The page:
Select Committee on Treasury Second Report


The Treasury Committee has agreed to the following Report:


(a)We identified a number of weaknesses in the management and structure of Government statistics. The Government has responded by introducing changes and innovations which, as far as they go, we support, although we are dissatisfied that the Government has not placed the new arrangements on a statutory footing, something to which we return in the concluding paragraph (paragraph 2).
(b)It is important that the scope of National Statistics expands over time, so that Government policy-making, and the scrutiny of it by Parliament and the public, is increasingly well informed (paragraph 6).
(c)We welcome the intentions of the Statistics Commission and the National Statistician to advise on scope, and recommend that, in its reply to this Report, the Government acknowledges and clarifies their roles in this area (paragraph 7).
(d)Our concerns remain about the role of Ministerial discretion in determining the scope of National Statistics and we prefer the scope of National Statistics to be an independent decision for the National Statistician, in consultation with the Statistics Commission (paragraph 8).
(e)Users of statistics, particularly in Parliament and the media, should pay careful attention to whether or not Government statistics carry the National Statistics badge. We hope the media will adopt a practice of reporting whether or not a particular Government statistic is a National Statistic (paragraph 8).
Statistics Commission
(f)The Statistics Commission could complement Parliament in scrutinising the work of the ONS, the statistical work of other Government departments, and the ways in which the Government uses statistics. We hope that our successors in the next Parliament use the Statistics Commission's reports to continue our scrutiny of National Statistics (paragraph 9).
National Statistician
(g)Irrespective of the Minister's understanding that direct access to the Prime Minister is usually indirect, through the Head of the Home Civil Service, in this case, where the National Statistician is responsible for guaranteeing the integrity and quality of National Statistics, we recommend that direct access should mean direct, not through the Head of the Home Civil Service (paragraph 11).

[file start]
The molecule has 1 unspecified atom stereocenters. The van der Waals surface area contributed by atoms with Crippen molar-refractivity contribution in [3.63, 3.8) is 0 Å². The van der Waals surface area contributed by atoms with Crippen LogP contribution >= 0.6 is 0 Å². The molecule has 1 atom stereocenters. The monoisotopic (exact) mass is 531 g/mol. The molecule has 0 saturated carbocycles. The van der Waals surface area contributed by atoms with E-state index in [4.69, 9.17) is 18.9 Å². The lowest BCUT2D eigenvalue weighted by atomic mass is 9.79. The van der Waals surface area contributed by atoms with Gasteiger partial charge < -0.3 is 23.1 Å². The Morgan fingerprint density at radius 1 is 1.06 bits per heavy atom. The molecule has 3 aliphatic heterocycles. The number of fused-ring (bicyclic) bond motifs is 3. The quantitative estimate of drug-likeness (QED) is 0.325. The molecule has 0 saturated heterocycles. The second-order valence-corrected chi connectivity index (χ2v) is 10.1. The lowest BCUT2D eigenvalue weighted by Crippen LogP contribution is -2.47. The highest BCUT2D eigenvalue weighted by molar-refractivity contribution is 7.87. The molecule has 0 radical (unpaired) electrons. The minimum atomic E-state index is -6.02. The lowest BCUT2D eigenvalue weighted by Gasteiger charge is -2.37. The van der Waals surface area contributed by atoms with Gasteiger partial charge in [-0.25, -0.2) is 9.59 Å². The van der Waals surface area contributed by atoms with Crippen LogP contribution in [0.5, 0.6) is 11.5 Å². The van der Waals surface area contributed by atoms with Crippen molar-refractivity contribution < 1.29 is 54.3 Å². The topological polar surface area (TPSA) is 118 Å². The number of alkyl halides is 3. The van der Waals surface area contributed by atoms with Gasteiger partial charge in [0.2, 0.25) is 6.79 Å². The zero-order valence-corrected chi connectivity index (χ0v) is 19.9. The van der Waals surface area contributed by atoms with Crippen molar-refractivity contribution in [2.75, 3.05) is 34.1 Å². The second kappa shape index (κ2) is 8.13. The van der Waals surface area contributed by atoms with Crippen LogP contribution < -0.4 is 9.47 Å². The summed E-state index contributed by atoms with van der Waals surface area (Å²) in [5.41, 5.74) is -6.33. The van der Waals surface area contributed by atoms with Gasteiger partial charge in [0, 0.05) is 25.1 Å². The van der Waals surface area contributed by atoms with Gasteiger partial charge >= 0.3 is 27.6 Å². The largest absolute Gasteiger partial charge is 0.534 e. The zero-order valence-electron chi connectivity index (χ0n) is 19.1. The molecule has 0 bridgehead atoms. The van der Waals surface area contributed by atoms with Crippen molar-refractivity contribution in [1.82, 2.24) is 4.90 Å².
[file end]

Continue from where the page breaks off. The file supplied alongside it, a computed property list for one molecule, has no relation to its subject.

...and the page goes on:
(h)We welcome the early attention which the Statistics Commission will pay to the division of responsibilities for the Retail Price Index (RPI) between the National Statistician and the Chancellor of the Exchequer. We have heard no sound argument why the scope and definition of the RPI, like the features of any other important statistical series produced by the ONS, should not be under the control of the National Statistician and we reiterate our earlier recommendation that the Chancellor should not control these matters (paragraph 12).
Reliability of National Statistics
(i)It is promising that the Statistics Commission has paid early attention to the reliability of National Statistics and we look forward to the development of clear, consistent guidance for users on this issue (paragraph 13).
Labour Market Statistics
(j)The ONS's reassessment of the reliability and use made of job vacancy statistics is a positive indication of the impact of the new arrangements for National Statistics. We recommend that the Statistics Commission, in its work on the reliability of National Statistics, pays close attention to labour market statistics (paragraph 16).
Average Earnings Index
(k)We recommend that, in reply to this Report, the Government publishes in full its thinking on the future development of average earnings data (paragraph 17).
(l)It is absolutely essential that the new arrangements for National Statistics should be enshrined in a Statistics Act. If the Statistics Commission concurs with our opinion in two years' time, we expect Ministers to bring forward legislation as a matter of priority (paragraph 19).

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Prepared 18 January 2001